Of course, that is referring to new or nearly new cars. Old cars had two dumb irons out the front, attached to which was something about the size of a piece of railway line, but it was chromed. It was bolted in place and it took three days soaking in oil before you could get the nuts to move. Those were real “bumper bars” made of steel, none of this newfangled plastic stuff.
And when you think about it, just how much use is the thermoformed plastic as a bumper? About as useful as a hip pocket in a swim suit. The slightest “bump” when parking, and the retaining clips all fly off and the so-called “bumper” falls on the ground. In theory, if you could get some new clips, you should be able to affix said bumper back on the car, but like all good theories, they don’t always work in practice. New clips as a single item seem to not exist. They come with a new bumper, they tell me. But it is difficult to get the actual part numbers, and every bit of every new motor car has a part number.
Mind you, we were all led to believe that the new bumpers would be so much cheaper than repairing the old metal ones, with all that beating and rechroming. However, I must say that a new one is definitely quicker to replace - provided you’ve got the clips that come with it.
There is another problem relating to the modern bumper bar. As well as the thermoplastic thing, there is actually another metal bar inside it, spot welded to the metal of the body. In a decent sort of bump, the plastic bar does nothing other than deform, allowing contact with the metal structure underneath, which in turn squashes and bends the bodywork as well. There was something to be said about the old railway line held on with two big nut and bolts. It may not have been elegant, but it sure was practical.

The “auto” car is (almost) here
If you are a driving enthusiast, do not read any further. This article is heralding the death of driving as we know it. The world is getting ready to hand the control of the family car to the computer. You can no longer be trusted!
The technology that is now being offered, as far as anti-collision is concerned, has actually been developed over the last 10 years, but as the modern car becomes more electronic, it has become easier to incorporate the anti-collision technology into the car’s electronics.

Radar avoidance

Take electronic cruise control for example. This works through the Electronic Control Unit (ECU) and adapts the pre-set road speed to the fuel/air mixture the engine receives. As speed drops, increased fuel/air is called for and the car speeds up. And vice versa when the road speed exceeds the pre-set level. Going downhill, the ECU can even tell the brakes to apply light pressure to bring down and control the road speed.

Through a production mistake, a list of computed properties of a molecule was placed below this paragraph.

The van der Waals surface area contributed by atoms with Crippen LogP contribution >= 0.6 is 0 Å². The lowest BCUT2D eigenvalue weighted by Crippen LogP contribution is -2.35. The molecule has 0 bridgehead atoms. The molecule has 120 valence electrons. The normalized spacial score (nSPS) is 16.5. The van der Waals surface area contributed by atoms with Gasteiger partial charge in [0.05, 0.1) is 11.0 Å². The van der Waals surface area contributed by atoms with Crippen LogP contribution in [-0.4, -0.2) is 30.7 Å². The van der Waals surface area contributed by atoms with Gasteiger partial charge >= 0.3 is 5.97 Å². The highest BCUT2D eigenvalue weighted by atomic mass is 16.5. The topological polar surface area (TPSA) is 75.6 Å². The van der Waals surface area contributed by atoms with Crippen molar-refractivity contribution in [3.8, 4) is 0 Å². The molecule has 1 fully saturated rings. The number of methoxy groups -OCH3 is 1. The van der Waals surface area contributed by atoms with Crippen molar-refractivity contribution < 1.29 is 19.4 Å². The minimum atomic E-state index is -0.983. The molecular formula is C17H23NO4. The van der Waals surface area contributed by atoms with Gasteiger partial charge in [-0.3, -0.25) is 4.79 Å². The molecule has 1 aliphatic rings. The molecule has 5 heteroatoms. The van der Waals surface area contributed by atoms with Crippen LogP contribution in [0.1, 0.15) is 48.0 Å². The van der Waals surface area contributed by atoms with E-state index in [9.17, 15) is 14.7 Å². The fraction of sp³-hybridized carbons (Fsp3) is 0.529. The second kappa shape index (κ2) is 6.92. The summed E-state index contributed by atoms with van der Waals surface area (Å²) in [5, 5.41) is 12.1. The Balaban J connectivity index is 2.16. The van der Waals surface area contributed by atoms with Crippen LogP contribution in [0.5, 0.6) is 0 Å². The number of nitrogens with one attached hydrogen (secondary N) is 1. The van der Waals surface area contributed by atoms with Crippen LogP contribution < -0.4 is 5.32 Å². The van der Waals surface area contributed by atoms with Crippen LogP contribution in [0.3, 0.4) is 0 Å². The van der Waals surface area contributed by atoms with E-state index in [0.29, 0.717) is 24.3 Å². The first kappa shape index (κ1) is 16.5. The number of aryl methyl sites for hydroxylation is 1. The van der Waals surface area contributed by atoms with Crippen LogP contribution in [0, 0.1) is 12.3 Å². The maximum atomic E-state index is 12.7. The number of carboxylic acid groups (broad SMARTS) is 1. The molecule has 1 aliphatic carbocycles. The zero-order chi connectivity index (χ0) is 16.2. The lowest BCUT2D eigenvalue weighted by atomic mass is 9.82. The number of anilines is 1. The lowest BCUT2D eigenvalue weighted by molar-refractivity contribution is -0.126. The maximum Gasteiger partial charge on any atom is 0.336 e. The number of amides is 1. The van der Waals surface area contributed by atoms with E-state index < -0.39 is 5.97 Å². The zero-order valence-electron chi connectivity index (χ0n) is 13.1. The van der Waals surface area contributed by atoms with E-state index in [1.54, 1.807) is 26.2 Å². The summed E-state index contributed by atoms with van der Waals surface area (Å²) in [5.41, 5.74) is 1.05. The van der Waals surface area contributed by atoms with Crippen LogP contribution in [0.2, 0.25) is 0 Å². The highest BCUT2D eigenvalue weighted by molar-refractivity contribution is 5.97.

So the vehicles have had the ECU ‘smarts’ for some time, and all that is needed is to hook an anti-collision system in with the cruise control ECU. The human anti-collision model relies on visual interpretation of the distance and previously stored knowledge of how much distance it will need to pull up from that speed. Some of us are better than others at this! There is also the problem that when you leave two car lengths to the car in front, that space is very quickly filled with two cars and several motorcycles!
To do this anti-collision calculation electronically is done by using a form of radar. The message comes back to the car to indicate that at the current road speed, there is not enough distance in which to pull up without ‘rear-ending’ the car in front. The ECU can then shut down the fuel/air and instead of just getting the brakes pre-charged, can now apply the brakes (independently from the driver) to slow the car enough to avoid the rear end collision.
Toyota have been developing their concept of this system, which is designed to not only stop rear end collisions, but to stop you running red lights as well (it will never be accepted in Thailand where running red lights is a national pastime). A friend joked the other day that he had been the last car through after the lights turned red. I must admit I have never done that… there’s always been at least two or three cars behind me!

Saab goes to Spyker
So Saab, the once proud Swedish manufacturer and taken over by GM around 10 years ago has been bought (apparently) by Spyker, the Dutch manufacturer of the high end eponymous Spyker sports car. Spyker has 100 employees and Saab around 4,000. Spyker has not made a profit since it began manufacturing in 2000. How will this work? Or is it a huge tax dodge? Does not make any sense to me! Or does the Swedish government USD 600 million loan look even sweeter?